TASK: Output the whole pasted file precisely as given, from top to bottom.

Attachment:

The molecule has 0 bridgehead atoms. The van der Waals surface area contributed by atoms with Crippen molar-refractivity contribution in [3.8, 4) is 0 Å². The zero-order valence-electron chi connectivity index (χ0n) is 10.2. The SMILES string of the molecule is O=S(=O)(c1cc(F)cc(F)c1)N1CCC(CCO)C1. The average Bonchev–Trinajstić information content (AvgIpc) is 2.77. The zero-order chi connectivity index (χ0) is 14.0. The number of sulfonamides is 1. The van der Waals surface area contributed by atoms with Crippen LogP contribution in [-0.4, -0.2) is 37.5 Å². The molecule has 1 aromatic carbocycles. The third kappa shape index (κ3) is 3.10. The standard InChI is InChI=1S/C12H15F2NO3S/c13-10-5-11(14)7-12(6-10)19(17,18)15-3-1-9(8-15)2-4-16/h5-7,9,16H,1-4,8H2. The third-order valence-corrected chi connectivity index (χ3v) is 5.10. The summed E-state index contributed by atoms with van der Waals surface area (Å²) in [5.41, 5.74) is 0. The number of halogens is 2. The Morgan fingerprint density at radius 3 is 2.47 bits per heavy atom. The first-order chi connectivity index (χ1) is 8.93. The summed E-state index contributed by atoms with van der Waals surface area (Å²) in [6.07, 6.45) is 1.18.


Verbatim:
The molecule has 0 bridgehead atoms. The van der Waals surface area contributed by atoms with Crippen molar-refractivity contribution in [3.8, 4) is 0 Å². The zero-order valence-electron chi connectivity index (χ0n) is 10.2. The SMILES string of the molecule is O=S(=O)(c1cc(F)cc(F)c1)N1CCC(CCO)C1. The average Bonchev–Trinajstić information content (AvgIpc) is 2.77. The zero-order chi connectivity index (χ0) is 14.0. The number of sulfonamides is 1. The van der Waals surface area contributed by atoms with Crippen LogP contribution in [-0.4, -0.2) is 37.5 Å². The molecule has 1 aromatic carbocycles. The third kappa shape index (κ3) is 3.10. The standard InChI is InChI=1S/C12H15F2NO3S/c13-10-5-11(14)7-12(6-10)19(17,18)15-3-1-9(8-15)2-4-16/h5-7,9,16H,1-4,8H2. The third-order valence-corrected chi connectivity index (χ3v) is 5.10. The summed E-state index contributed by atoms with van der Waals surface area (Å²) in [5.41, 5.74) is 0. The number of halogens is 2. The Morgan fingerprint density at radius 3 is 2.47 bits per heavy atom. The first-order chi connectivity index (χ1) is 8.93. The summed E-state index contributed by atoms with van der Waals surface area (Å²) in [6.07, 6.45) is 1.18.